Chasing canal dwelling bream
  |  First Published: April 2014

Bream are one of the most common species in the saltwater estuaries throughout the Sunshine Coast. The estuarine canals that edge large waterfront homes provide a great place for these fish to dwell.

A great thing about this species is that they can be easily caught all year round and in most conditions. The challenge of tempting these sometimes finicky fish takes persistence, but once you’ve got it, it turns into great fun!

Chasing bream on lures is one of my favourite styles of fishing as there’s so much to it. It’s the huge amount of thought that has to be applied to bream fishing to produce good results! I think this is the reason why bream are one of the leading sporting fish when it comes to tournament fishing. However, I’m going to keep the whole thought process a bit more simple to make it easier to understand.


The canals within the Noosa and Mooloolah rivers provide great canal fishing. Most canals are relatively protected from the wind and stronger current. Bream predominantly hang in these areas for that reason.

Nearly every waterfront home has a large jetty with moored boats at the front; great places for large bream to call home. It’s awesome seeing bream cruising around the structure feeding on all the little pieces of food they can find.

Not only do canals provide this type of structure, they often also consist of shrubbery that overhangs into the water, rock walls, and small bridges. Wherever there is structure, there will most likely be bream on offer. This is what makes the challenge even better, as there will come a time when you hook fish close to this dense structure and in a split second the fish has busted you off on an oyster-encrusted jetty!


Chasing bream with the ‘ultimate finesse approach’ is the way to go. A very light graphite rod with a weight range from anywhere between 2-6lb, and a good quality 2000 size or below reel. You’ll notice when looking for a rod, generally, the more expensive, the more sensitive and the lighter it will be. This applies for when reel buying as well, the more expensive, the lighter, the smoother and the better its components are. But in the end it all depends on your budget.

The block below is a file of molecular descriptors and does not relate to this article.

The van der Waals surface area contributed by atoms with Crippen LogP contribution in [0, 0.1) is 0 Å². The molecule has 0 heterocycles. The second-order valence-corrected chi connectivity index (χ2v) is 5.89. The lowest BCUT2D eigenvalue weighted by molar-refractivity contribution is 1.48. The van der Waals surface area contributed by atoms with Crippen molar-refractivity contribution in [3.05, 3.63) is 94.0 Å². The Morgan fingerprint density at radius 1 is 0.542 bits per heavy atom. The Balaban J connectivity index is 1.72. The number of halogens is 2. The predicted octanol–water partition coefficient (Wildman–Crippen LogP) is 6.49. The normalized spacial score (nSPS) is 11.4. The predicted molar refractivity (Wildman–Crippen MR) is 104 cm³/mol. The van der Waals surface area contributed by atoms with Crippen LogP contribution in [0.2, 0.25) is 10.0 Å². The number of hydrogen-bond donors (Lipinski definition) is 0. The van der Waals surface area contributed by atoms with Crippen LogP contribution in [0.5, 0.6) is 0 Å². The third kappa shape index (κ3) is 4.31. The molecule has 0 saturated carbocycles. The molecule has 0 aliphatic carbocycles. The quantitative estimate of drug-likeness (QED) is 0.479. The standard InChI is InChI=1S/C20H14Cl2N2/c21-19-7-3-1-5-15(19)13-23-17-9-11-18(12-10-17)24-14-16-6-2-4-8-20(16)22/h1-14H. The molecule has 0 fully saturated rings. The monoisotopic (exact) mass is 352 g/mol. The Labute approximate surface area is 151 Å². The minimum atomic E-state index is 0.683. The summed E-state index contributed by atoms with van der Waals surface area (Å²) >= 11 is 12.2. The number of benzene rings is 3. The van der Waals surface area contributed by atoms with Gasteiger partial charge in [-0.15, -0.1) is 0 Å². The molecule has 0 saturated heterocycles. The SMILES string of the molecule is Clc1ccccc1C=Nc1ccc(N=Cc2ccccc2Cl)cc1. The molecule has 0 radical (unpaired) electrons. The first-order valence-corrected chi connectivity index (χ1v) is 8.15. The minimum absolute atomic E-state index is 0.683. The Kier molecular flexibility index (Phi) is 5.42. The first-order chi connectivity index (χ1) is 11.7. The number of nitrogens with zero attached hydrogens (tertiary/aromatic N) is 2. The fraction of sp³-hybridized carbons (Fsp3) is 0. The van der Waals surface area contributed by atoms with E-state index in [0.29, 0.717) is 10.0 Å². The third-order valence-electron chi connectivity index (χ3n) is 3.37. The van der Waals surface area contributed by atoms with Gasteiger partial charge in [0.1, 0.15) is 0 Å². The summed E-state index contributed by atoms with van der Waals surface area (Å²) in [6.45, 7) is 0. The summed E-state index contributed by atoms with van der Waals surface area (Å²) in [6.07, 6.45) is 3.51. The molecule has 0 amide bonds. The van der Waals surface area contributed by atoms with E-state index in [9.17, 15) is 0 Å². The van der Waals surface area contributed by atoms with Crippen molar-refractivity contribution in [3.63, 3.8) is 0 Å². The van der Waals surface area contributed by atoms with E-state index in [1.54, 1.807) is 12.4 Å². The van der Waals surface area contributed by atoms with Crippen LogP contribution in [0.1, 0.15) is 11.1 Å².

Having light gear is very important when fishing for bream. This style of fishing requires your gear to have good sensitivity so you can feel the slightest of bumps from a fish. Using braids of around 4-6lb is ideal for most situations when chasing bream. I generally use 4lb braid as it casts smaller lures much further, and is very sensitive. This is the same with my leader as well.

You don’t need to fish heavy at all for bream. Yes, sometimes the bream will get the upper hand once you hook them in dense structure, but that’s fishing! If you fish around a double rod length of 4lb fluorocarbon leader, this will suit most bream fishing situations. With bream being a very cautious and finicky fish, using fluorocarbon leader is a must! The main reason for this is because it has a refractive index similar to water. This absorbs the sunlight making it more invisible to the fish’s eye.


As we all know, there are many lures out there and it can become difficult about what to choose. My lure boxes and bags are separated into 3 general lure types: soft plastics, diving hardbodies and surface lures.

I’m more of a soft plastics bream fisherman but when I’m feeling a bit more experimental I like to try out a few different lures. This is how many anglers find their new ‘gun lure’.

A good tip when going out for the day is to have a smaller lure box, put a few favourite soft plastics, divers and surface lures in it that you will most likely use throughout the session. If you have 2- 3 set ups available, rig your favourite soft plastic on one and a hardbody on the other. It just makes it easier when you’re on the water.